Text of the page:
If you’re looking for an easy to follow and informative guide to tell you all that you need to know to grow sweet peppers – like bell peppers – at home from seed to harvest, then look no further. Sweet peppers are super popular across the UK for their versatility, nutrients, and flavour. Another name for sweet peppers is Capsicum, Capsicum annum to be precise, which is the same species as most commonly grown chillies. So why aren’t sweet peppers hot like chilli peppers you ask. Well, sweet peppers do not have the compound called capsaicin, which produces heat measured in chilli peppers by the Scoville scale. Different chilli pepper varieties have different levels of the compound, so they have different heat scores, whereas sweet peppers come in at 0 or close to it.
Peppers are also fruits like tomatoes, because they come from a plant, despite being used like a vegetable in our meals. Just a little pepper trivia for you. Growing sweet peppers at home is very straightforward for experienced and new gardeners alike. Usually, once they are planted, they need extraordinarily little attention. But, with some more care and attention, they’ll really flourish. Growing from seed however requires a little more concerted effort, but rest assured it is all very uncomplicated. One thing to note though, peppers are tropical fruits and so to really thrive they will need to be grown inside a greenhouse or indoors. Many areas of the UK are not consistently warm enough for a long enough period which shortens their growing season.
If you just go for it and plant outdoors, it can affect the final harvest, or provide none at all, so they really need the consistent warmth a greenhouse or planting indoors can provide. This guide is specifically for those who wish to grow peppers outside in a greenhouse in the garden. We’ll cover everything you need to do to from growing your seedlings, to preparation through to harvest and storage. Ready to find out how to start growing your own sweet peppers? Then let’s go!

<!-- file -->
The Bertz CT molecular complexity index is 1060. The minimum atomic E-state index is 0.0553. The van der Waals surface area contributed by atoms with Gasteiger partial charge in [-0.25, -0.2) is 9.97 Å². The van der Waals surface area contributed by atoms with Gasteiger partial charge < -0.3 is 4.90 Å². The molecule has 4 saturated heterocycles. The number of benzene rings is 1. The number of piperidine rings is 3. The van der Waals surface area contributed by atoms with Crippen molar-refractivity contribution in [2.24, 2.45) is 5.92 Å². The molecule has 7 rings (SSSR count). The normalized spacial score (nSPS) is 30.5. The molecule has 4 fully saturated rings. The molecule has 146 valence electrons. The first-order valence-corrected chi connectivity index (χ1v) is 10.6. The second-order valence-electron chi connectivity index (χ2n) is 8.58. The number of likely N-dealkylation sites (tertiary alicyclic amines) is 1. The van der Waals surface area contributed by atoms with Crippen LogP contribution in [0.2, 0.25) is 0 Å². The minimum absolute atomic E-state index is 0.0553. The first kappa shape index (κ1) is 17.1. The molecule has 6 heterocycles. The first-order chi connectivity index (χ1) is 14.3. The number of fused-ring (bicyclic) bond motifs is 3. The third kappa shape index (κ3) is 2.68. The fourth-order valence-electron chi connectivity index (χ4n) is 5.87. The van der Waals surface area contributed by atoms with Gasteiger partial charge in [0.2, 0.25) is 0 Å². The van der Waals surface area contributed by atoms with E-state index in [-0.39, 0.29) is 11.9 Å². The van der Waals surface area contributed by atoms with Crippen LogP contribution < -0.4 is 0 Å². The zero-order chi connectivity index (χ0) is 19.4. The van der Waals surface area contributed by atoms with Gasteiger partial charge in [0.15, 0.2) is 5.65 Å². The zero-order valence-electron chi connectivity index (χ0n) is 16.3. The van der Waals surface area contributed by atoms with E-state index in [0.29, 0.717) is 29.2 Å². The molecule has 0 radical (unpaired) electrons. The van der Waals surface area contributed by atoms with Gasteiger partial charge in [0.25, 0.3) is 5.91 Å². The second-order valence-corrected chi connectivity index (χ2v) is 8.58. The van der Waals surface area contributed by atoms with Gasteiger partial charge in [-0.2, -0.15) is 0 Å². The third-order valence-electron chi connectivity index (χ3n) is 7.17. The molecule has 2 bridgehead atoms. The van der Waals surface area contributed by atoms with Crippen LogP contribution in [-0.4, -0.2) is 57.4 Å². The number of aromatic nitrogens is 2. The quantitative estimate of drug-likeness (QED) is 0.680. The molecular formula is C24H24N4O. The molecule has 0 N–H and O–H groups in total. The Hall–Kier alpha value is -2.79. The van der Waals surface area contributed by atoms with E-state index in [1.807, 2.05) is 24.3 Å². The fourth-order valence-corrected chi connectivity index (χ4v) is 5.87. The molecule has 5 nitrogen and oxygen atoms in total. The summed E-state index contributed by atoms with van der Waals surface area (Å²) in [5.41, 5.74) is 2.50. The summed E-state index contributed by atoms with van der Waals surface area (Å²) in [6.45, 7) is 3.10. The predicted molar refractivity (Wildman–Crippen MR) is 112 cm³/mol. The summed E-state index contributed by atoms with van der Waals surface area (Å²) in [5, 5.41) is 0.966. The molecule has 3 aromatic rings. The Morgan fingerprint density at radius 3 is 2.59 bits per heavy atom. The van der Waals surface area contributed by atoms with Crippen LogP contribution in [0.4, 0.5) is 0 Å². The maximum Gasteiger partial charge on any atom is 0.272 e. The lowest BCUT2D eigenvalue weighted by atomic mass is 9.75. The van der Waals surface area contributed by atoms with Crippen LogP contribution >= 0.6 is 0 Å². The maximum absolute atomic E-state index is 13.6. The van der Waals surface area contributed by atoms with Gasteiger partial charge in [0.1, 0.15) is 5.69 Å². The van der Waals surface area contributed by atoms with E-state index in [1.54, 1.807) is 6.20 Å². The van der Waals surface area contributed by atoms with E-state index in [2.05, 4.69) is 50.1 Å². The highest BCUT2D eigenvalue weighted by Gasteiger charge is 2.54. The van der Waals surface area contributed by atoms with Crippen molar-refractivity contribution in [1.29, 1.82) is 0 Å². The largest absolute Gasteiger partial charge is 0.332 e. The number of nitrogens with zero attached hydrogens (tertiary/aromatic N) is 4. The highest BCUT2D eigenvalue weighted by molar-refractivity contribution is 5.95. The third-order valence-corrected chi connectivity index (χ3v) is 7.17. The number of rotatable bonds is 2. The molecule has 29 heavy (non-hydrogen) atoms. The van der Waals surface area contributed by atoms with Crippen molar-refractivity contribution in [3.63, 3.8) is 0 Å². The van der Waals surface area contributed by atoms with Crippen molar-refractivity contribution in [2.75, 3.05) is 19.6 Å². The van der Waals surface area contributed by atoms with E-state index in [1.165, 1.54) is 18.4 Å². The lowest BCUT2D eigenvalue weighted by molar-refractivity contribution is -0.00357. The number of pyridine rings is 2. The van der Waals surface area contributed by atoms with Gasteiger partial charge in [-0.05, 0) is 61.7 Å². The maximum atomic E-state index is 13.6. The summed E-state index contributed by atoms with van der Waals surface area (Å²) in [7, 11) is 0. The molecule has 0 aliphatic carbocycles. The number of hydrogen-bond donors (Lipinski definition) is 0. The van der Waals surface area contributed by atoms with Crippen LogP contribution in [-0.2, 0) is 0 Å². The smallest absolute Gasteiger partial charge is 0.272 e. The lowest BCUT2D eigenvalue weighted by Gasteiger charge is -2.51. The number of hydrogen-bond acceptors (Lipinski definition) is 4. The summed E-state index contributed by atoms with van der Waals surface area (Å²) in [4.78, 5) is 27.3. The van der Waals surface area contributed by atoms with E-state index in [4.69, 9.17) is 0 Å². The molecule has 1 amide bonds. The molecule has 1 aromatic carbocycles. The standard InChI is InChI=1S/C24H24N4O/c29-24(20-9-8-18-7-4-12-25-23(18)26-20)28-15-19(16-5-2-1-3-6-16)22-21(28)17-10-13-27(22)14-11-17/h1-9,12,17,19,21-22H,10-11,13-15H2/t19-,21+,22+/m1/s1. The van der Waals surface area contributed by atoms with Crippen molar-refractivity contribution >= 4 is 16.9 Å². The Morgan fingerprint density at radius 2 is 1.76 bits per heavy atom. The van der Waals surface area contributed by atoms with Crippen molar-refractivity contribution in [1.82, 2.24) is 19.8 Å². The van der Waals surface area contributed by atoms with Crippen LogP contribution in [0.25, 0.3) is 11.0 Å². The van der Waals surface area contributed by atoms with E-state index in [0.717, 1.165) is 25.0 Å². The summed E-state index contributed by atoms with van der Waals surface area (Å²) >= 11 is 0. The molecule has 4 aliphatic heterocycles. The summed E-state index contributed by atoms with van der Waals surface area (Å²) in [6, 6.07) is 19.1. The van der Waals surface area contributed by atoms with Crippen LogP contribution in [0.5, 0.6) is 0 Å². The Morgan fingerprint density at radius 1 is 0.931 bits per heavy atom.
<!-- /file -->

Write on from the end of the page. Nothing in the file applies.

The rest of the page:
Why Grow Your Own Peppers at Home?
Like most fruit and veg in the supermarket the sweet peppers we buy are grown with a focus in longevity at the expense of things like flavour. They’re also subject to numerous pesticides, fertilisers and chemicals to ensure a successful crop. All done from a commercial point of view. So, growing at home, is hands down better for you and you’ll produce healthier, nicer tasting peppers too. It’s also more economical and should work out cheaper for you in the medium to long run. Constantly buying peppers in the supermarket isn’t cheap. If you’re an avid pepper purchaser then calculate how many you buy over the course of a year and it might surprise you. A single plant cared for well should produce up to 20 peppers, some produce more.
Another great point is the variety for you to choose from. There are more sweet peppers out there than the eponymous green, yellow or red bell peppers you see in supermarkets. There are a variety of different types with their own colours, shapes, sizes and unique flavours. But even if you simply want to grow your own fresh bell peppers at home, we can guarantee a noticeable flavour difference. You’ll get more of the goodness too. Peppers are full of vitamins A and C, potassium, folic acid, and are a source of fibre. They’re also very easy to grow and suffer from less diseases than other vegetables. With so many good reasons it’s hard to come up with counters not to give growing them a go.
What Variety of Peppers Should You Grow?
It’s probably really nice and sweet bell peppers you want to grow, but if you want to explore other specific options for colour, shapes, or flavours, you can. There are a few varieties of sweet peppers to choose from:
This one is a good choice if you are after a particularly good cropper without losing flavour and colour. The Atris variety is pointy, almost horn-like in its shape.
Corno di Toro Rosso
Long, pointy red peppers that can grow up to 20cm long. They can also be harvested when they are green. They have a lovely full flavour that’s sweet and crisp.
This one produces medium sized peppers that ripen from a dark green to bright yellow with a lovely flavour. The plant is a dwarf plant which means this is good one for pot grown peppers.
A dwarf pepper variety producing short stumpy peppers but with good yields. Also produced well on a windowsill or in a conservatory.
A rather unique chocolate-brown sweet bell pepper. Specifically bred for more difficult climates. The unique colour comes from a purple skin that overlays the traditional red skin and is great for roasting.
Attractive, long, slim peppers that look like chillies and ripen from pale yellow-cream to bright orange-red. A good cropper.
A fast cropping, medium sized, almost beef tomato like pepper. Great for stuffing with a lovely flavour. Also good for pot growing.
How to Start Growing Peppers